— Muslim Brotherhood candidate Mohammed Mursi leads the race for Egypt’s presidency among overseas voters, initial figures showed Monday.
Egyptians abroad went to the polls ahead of their compatriots at home who are set to vote Wednesday and Thursday, and embassies and consulates have begun releasing initial results. A tally announced by Egyptian missions in 33 countries put Mursi far ahead, with 106,252 votes, followed by moderate Islamist Abdel Moneim Abul Fotouh, with 77,499.
Nasserist candidate Hamdeen Sabbahi came third with 44,727 votes, while former foreign minister Amr Moussa was in fourth place, followed by Ahmed Shafiq, the last premier to serve under ousted president Hosni Mubarak.
But the numbers were dominated by the votes cast in Saudi Arabia — Egypt’s largest expat community — where Mursi secured a massive 49 percent of the vote, according to Egyptian diplomats.
His 68,443 votes put him well ahead of his nearest rival, Abul Fotouh, who took 36,480 votes - 26.1 percent.
Sabbahi, who has campaigned on a platform supporting the left-leaning policies of president Gamal Abdul Nasser who ruled in the 1950s and 1960s, came in third, with 15,292 votes, just under 11 percent of the ballots cast.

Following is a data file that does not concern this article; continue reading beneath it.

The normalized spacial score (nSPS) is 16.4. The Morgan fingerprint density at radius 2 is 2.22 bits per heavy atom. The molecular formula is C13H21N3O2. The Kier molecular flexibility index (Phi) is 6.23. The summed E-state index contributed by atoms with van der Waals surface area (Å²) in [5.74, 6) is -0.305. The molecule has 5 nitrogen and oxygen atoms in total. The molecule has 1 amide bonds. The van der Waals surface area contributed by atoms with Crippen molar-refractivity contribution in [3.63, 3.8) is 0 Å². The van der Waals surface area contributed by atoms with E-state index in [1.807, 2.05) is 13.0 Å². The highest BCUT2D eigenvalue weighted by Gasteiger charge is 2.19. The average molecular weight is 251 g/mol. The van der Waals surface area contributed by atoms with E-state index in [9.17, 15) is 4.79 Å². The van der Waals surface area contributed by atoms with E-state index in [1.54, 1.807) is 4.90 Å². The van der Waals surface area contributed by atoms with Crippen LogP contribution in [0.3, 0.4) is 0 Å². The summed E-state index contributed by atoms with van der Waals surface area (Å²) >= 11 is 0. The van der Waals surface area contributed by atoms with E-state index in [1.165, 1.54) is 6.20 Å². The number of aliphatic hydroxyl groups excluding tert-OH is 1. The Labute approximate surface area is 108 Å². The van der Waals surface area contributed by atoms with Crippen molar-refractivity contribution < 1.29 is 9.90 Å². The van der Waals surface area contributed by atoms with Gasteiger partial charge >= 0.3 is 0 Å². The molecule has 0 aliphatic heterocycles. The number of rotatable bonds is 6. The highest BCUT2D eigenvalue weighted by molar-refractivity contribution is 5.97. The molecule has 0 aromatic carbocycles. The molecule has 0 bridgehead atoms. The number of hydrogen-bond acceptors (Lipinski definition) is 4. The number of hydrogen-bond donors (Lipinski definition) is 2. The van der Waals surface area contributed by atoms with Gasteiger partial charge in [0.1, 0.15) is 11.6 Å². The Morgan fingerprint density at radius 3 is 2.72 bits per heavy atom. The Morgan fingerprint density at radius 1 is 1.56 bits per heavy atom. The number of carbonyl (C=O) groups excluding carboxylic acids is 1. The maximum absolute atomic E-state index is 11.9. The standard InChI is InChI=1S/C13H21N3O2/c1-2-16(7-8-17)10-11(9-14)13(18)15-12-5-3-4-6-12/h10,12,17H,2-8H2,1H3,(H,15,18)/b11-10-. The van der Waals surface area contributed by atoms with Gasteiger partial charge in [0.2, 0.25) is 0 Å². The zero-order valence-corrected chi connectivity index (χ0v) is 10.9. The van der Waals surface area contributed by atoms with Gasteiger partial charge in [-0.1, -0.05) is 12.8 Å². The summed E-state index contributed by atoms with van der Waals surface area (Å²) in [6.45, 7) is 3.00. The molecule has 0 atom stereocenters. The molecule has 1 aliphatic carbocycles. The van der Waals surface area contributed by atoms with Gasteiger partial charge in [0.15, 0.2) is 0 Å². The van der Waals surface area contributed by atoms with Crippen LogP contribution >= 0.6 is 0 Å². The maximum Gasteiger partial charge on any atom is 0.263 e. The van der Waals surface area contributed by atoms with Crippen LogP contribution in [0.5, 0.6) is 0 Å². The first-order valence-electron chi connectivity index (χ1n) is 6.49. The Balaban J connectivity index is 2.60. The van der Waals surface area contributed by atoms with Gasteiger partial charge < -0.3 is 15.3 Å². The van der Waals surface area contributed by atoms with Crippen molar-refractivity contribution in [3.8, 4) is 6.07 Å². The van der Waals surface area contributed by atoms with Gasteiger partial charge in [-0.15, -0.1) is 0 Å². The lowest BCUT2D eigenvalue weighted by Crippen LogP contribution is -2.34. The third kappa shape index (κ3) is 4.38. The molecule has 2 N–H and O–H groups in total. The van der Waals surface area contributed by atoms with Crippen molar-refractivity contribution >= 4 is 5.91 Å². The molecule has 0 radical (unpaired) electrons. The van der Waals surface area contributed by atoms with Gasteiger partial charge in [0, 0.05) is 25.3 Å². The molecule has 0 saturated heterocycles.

In Kuwait, voters also favored Mursi, with 17,149 casting their ballots in favor of the Brotherhood’s candidate. Abul Fotouh came in second, with 14,109 votes, well ahead of third-placed Sabbahi with 9,031.
Although the results announced overseas are unofficial, they have been closely watched in Egypt, where opinion polling has been seen as inaccurate.
In Europe, expat voting produced varying results, with Sabbahi winning in France with 736 ballots, followed closely by former premier Shafiq with 706 votes.
In Britain, Abdul Fotouh was the clear winner, taking 1,300 votes, ahead of Sabbahi with 962. In Greece, Moussa was in the lead, with 362 votes, followed by Shafiq and Sabbahi.
A ban on campaigning entered into force Monday with two days to go for Egypt’s first election since a popular uprising ousted Hosni Mubarak. According to the electoral rules, candidates may no longer appear on television, give media interviews or conduct any public activity that may influence those voting in the May 23-24 election.